On a brisk morning in late August 1942, Wendell Willkie—a corporate lawyer, failed presidential candidate, and media darling—got onto an airplane for a trip around the world. Soon, he’d be holding court with kings, premiers, the shah, as well as soldiers and civilians across Africa and Asia. As the Axis powers seized a terrifying amount of territory, Willkie had been dispatched by the president of the United States on an audacious, if vague, mission to introduce the U.S. to the world.
From his perch in the sky, Willkie saw the planet differently—a planet that could be. Looking down, there weren’t any nation states, or, in his words, “splotches of color” that you’d find on a map. The world was “small and completely interdependent.” Going abroad also gave him a unique vantage point on the different people of the world. Schmoozing with government officials in Chongking or mingling with ordinary Egyptians in cafés, Willkie witnessed firsthand the shared desires of people around the world: peace, freedom, self-determination, the fulfillment of material interests.
Wendell Willkie is an oddball in the history of internationalism. He wasn’t an intellectual. Nor was he a statesman. And he did not actively participate in any of the dozens of vibrant American organizations—such as the League of Nations Union—that sought to integrate the U.S. into the emerging interwar world order. Rather, Willkie spent those years working for big business and criticizing big government. But he was also, paradoxically, an avowed anti-racist (the NAACP even named its headquarters the Wendell Willkie Memorial Building). How this wealthy Wall Streeter became the star of internationalist efforts during World War II is a peculiar story. It is, as Samuel Zipp demonstrates in his exhilarating and timely new book, The Idealist, a story of media, technology, and a critique of empire that proved to be palatable—if only for a short while—for midcentury America.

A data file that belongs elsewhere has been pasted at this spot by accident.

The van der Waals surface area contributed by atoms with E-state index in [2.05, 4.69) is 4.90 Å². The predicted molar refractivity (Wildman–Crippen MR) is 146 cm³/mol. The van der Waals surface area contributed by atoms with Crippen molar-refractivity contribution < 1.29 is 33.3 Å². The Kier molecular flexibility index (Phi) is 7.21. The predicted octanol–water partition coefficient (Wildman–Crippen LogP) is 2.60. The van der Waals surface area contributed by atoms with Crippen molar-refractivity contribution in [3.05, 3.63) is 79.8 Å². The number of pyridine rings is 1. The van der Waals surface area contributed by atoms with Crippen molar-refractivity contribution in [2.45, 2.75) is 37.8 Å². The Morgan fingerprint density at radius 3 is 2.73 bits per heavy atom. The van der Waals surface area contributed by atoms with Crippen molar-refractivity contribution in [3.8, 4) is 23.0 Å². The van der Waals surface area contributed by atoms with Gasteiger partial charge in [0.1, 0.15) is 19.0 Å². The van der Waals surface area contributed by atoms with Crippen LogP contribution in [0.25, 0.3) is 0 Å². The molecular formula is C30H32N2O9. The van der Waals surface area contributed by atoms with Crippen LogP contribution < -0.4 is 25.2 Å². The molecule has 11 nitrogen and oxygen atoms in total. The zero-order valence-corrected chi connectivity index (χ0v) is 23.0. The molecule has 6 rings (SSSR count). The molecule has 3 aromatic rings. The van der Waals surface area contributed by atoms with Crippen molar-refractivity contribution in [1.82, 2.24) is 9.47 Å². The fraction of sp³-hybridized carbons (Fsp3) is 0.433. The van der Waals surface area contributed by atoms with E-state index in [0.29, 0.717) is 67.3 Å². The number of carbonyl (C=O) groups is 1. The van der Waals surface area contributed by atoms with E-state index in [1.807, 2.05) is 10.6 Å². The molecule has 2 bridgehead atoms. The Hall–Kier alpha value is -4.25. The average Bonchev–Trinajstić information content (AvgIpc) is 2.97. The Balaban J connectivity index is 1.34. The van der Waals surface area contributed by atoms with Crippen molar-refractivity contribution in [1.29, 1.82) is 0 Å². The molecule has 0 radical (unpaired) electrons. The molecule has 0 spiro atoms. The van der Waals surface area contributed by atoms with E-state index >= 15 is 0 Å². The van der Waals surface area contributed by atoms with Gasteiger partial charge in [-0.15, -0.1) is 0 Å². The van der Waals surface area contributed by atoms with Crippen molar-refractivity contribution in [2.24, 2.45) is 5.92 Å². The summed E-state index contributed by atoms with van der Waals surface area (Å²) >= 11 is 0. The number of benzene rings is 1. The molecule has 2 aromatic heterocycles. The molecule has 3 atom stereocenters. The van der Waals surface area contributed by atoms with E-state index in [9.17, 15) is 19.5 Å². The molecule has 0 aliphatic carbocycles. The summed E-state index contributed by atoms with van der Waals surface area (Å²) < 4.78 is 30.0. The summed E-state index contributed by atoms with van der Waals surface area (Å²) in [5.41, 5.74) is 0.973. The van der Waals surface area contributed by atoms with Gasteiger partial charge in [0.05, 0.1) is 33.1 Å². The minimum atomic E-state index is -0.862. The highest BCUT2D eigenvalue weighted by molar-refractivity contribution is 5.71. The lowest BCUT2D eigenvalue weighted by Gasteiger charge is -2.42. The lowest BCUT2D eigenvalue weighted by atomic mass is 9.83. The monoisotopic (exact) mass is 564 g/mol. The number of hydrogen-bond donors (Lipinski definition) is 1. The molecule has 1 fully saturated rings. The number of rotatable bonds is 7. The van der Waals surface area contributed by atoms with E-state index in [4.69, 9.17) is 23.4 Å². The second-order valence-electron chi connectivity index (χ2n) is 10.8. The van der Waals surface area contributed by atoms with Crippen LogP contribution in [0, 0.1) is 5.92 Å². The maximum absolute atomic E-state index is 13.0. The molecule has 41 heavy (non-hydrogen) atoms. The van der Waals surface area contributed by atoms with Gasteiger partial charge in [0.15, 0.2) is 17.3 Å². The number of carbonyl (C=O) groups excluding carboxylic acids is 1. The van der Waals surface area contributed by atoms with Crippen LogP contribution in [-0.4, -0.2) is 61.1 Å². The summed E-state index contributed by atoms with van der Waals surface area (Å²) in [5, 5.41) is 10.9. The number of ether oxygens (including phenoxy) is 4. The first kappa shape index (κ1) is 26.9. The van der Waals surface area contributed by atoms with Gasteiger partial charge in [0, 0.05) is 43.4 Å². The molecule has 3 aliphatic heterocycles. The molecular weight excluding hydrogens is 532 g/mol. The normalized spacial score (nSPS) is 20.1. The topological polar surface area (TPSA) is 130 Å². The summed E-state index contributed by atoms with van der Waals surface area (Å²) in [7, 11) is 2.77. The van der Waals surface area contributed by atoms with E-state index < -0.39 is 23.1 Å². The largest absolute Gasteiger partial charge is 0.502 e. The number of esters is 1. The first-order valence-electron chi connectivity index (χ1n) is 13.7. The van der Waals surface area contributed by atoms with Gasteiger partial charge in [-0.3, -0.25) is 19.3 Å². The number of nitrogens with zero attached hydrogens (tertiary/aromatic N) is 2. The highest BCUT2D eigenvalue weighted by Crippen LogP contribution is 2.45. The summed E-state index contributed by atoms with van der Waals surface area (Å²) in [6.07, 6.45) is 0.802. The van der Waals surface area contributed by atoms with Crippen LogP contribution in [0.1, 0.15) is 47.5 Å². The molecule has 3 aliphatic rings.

Willkie leapt onto the national stage in the 1930s as a handsome, youthful force in the anti–New Deal coalition (which was, Zipp observes, an otherwise “dour and stuffy” bunch). Heading the third-largest electrical utility conglomerate in the country, he launched a public campaign against FDR’s plans to break up utility monopolies and provide cheap electricity to the impoverished Tennessee Valley. Willkie’s combination of a ferocious defense of free enterprise with small-town Indiana charm led one New Dealer to refer to him as that “barefoot boy from Wall Street.”
Willkie’s cause was unpopular. But it didn’t matter that Willkie led a losing fight against the New Deal. It had nudged him into the American spotlight. And that spotlight granted him, Zipp deftly argues, a novel form of power: celebrity. Thanks to radio, millions of Americans could tune in to hear his voice. In one radio appearance, on the highly popular Town Meeting of the Air, he trounced the assistant attorney general in a debate on whether the government should embrace the market. Magazines and newspapers covered Willkie obsessively: Puff pieces floated a presidential run, and photo essays in Life and Look made him a recognizable star. His hair—short on the sides, disheveled, a lock usually flopping over his forehead—was the subject of media attention. The New Yorker even interviewed Willkie’s barber.